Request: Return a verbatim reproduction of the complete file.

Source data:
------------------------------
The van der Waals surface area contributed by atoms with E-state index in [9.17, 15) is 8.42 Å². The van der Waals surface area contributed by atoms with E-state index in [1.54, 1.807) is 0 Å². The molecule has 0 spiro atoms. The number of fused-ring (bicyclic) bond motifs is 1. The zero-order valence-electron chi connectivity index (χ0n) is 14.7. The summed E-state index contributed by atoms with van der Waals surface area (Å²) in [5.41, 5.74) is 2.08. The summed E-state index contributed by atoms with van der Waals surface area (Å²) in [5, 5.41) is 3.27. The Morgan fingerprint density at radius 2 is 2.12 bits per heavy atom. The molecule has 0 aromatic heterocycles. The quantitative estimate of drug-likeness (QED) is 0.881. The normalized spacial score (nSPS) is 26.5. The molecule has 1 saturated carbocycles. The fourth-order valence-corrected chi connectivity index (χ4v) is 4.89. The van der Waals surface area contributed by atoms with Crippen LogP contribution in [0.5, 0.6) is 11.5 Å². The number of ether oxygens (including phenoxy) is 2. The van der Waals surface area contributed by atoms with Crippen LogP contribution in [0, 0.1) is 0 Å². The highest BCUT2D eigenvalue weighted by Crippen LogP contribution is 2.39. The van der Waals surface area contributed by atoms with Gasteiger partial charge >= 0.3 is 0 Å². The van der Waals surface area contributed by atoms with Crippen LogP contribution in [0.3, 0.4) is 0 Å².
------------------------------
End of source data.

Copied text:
The van der Waals surface area contributed by atoms with E-state index in [9.17, 15) is 8.42 Å². The van der Waals surface area contributed by atoms with E-state index in [1.54, 1.807) is 0 Å². The molecule has 0 spiro atoms. The number of fused-ring (bicyclic) bond motifs is 1. The zero-order valence-electron chi connectivity index (χ0n) is 14.7. The summed E-state index contributed by atoms with van der Waals surface area (Å²) in [5.41, 5.74) is 2.08. The summed E-state index contributed by atoms with van der Waals surface area (Å²) in [5, 5.41) is 3.27. The Morgan fingerprint density at radius 2 is 2.12 bits per heavy atom. The molecule has 0 aromatic heterocycles. The quantitative estimate of drug-likeness (QED) is 0.881. The normalized spacial score (nSPS) is 26.5. The molecule has 1 saturated carbocycles. The fourth-order valence-corrected chi connectivity index (χ4v) is 4.89. The van der Waals surface area contributed by atoms with Crippen LogP contribution in [0.5, 0.6) is 11.5 Å². The number of ether oxygens (including phenoxy) is 2. The van der Waals surface area contributed by atoms with Crippen LogP contribution in [0, 0.1) is 0 Å². The highest BCUT2D eigenvalue weighted by Crippen LogP contribution is 2.39. The van der Waals surface area contributed by atoms with Gasteiger partial charge >= 0.3 is 0 Å². The van der Waals surface area contributed by atoms with Crippen LogP contribution in [0.3, 0.4) is 0 Å².